Sobre esta coyuntura, Andrea Ávila, CEO de Randstad para Argentina y Uruguay, afirmó: “Del mismo modo que la llegada de la pandemia ha identificado los trabajos considerados esenciales y los posibles de llevar a un formato de home office, la demanda laboral también ha cambiado en parte su configuración, con posiciones que desaparecieron y otras que tuvieron una demanda extraordinaria. Desde ya, todos los perfiles asociados a las diferentes ramas de la tecnología, que ya venían con un descalce creciente entre la oferta y la demanda mucho antes de la crisis sanitaria, pero también los vinculados al crecimiento del comercio electrónico y los canales de atención no presencial”.

Estas son las 10 posiciones identificadas por el equipo de especialistas en reclutamiento y gestión del talento de Randstad que más han crecido en el mercado local como producto de la demanda laboral asociada a la pandemia:

Marketing Digital: A partir de la llegada del coronavirus, la mayoría de las organizaciones ampliaron su pisada en el mundo online y muchas debieron hacer sus primeros pasos en el entorno digital. Los perfiles en marketing digital -en todos sus niveles de seniority- se convirtieron en el talento clave para la planificación, coordinación y ejecución de las estrategias digitales de emprendedores, comerciantes y compañías de todos los tamaños y sectores, demandando profesionales para cubrir puestos como responsables de marketing online, community managers, especialistas en posicionamiento de marca, analistas SEO y SEM y redactores de contenido, entre otros.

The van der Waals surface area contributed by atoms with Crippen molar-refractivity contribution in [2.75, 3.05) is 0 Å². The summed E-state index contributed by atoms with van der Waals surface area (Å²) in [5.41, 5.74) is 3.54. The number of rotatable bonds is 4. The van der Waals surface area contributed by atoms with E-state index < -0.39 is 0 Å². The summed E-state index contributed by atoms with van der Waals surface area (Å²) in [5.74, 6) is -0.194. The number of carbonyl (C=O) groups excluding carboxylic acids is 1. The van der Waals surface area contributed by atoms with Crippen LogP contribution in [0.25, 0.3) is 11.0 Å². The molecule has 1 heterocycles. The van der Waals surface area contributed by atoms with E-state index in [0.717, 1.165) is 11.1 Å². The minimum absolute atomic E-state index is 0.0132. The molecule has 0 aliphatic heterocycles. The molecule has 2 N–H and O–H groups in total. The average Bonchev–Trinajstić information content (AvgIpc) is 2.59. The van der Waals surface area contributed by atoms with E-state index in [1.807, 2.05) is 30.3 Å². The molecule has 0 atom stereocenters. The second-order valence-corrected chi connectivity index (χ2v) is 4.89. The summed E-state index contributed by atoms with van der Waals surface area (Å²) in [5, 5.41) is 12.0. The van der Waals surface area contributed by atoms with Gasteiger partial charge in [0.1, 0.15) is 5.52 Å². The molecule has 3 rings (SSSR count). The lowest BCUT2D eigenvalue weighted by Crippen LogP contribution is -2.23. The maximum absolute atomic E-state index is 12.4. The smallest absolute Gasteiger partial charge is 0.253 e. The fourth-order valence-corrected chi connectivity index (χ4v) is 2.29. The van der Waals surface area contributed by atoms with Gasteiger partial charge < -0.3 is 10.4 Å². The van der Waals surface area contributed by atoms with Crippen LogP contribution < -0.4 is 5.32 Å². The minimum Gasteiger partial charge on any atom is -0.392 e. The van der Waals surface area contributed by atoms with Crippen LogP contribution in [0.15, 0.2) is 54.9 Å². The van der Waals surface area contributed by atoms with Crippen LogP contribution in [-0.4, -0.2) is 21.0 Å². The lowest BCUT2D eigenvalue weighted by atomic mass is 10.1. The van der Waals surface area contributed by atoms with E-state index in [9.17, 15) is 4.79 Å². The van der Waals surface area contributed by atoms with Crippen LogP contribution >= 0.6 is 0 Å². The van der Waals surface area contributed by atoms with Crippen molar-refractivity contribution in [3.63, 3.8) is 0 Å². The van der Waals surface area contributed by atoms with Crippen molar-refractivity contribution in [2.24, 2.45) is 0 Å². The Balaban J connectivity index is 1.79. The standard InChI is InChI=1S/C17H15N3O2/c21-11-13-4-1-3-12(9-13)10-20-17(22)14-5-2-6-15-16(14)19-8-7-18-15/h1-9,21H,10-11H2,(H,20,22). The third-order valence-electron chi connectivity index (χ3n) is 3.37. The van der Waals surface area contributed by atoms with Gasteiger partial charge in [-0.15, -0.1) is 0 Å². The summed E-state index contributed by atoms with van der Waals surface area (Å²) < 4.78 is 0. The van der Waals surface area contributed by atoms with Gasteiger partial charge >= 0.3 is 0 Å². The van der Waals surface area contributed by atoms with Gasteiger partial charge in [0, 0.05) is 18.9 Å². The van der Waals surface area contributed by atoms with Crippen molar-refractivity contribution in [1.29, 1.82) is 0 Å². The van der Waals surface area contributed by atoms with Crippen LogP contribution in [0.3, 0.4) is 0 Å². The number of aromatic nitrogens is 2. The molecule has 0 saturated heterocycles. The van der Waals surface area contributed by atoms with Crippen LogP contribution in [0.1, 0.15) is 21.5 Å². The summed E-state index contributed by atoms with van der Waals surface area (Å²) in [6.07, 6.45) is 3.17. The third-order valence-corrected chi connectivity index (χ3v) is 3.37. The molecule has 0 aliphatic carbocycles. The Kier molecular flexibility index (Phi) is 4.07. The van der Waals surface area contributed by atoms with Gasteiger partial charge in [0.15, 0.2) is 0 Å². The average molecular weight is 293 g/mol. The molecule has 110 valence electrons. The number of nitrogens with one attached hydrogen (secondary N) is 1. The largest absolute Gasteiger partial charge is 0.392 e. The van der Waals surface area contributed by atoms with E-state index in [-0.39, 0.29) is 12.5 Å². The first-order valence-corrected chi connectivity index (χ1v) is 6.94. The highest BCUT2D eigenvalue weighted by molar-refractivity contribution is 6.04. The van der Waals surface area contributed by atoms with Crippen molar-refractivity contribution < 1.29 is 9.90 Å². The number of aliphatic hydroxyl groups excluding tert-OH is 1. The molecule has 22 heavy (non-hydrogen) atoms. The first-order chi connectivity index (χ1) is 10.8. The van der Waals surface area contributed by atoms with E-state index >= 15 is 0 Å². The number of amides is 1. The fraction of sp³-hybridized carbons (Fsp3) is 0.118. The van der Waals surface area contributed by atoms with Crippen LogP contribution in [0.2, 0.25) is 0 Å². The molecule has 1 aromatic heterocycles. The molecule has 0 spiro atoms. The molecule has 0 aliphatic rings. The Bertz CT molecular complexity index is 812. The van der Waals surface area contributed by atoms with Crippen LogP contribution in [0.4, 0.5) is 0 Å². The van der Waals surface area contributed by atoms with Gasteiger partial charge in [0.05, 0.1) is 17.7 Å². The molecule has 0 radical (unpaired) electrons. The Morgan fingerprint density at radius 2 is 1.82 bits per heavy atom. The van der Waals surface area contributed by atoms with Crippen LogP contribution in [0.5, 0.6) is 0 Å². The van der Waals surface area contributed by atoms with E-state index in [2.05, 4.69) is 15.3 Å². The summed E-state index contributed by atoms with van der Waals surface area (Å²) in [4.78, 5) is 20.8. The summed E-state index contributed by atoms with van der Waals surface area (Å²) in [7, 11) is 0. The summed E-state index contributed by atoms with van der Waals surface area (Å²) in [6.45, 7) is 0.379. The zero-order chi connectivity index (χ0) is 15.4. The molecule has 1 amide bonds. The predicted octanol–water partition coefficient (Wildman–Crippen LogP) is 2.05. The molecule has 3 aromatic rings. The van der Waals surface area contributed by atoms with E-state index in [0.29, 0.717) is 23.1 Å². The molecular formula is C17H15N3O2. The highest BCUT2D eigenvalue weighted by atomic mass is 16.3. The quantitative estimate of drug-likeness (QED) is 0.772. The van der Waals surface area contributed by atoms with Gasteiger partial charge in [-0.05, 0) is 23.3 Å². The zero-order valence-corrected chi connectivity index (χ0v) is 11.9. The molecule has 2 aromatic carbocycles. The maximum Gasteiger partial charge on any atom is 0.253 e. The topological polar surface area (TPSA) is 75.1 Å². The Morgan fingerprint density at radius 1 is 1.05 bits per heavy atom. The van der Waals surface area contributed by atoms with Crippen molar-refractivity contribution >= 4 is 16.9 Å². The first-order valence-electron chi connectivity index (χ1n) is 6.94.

Logística en eCommerce: Con la imposibilidad de realizar compras presenciales que impuso el confinamiento, los comercios tradicionales se vieron obligados a adaptar su negocio a un formato virtual, con el enorme potencial de desarrollo que esto supuso. Así, desde PyMEs y emprendedores hasta grandes empresas, demandan día a día personal especializado en clasificación y armado de pedidos, así como profesionales de logística para la gestión de centros de almacenamiento y distribución de productos, con el objetivo de potenciar sus canales de comercio electrónico.

Experto en Experiencia/Interfase de Usuario (UX/UI): Con el traspaso de la experiencia de compra y consumo del mundo offline al entorno virtual, el mercado cada vez ofrece más opciones de productos y servicios que compiten por la atención de clientes y usuarios, motivo por el cual el experto en UX/UI se ha convertido en uno de los puestos más requeridos de los últimos meses. Se trata de una figura clave para conectar al usuario con un producto y lograr su satisfacción, tanto con el producto o servicio adquirido como con el proceso y experiencia de compra.

Desarrollador front-end y back-end: En un mundo que se ha volcado casi en su totalidad al formato digital, los desarrolladores de aplicaciones son altamente solicitados, tanto los especializados en “front-end” como en “back-end”. Los primeros tienen la responsabilidad de desarrollar la parte del software que interactúa directamente con los usuarios, mientras que los segundos con los sistemas que procesan la información.

Programador/maquetador web: Si bien es una disciplina que lleva muchos años en el mercado con alta demanda, se trata de una posición que ha tenido un nuevo pico dado que en la actualidad la presencia online ha dejado de ser opcional. Diseñadores, maquetadores web y especialistas en gestión de contenido (CMS) son algunas de las posiciones que sostienen la presencia online de las empresas y sus canales institucionales y comerciales en el mundo virtual.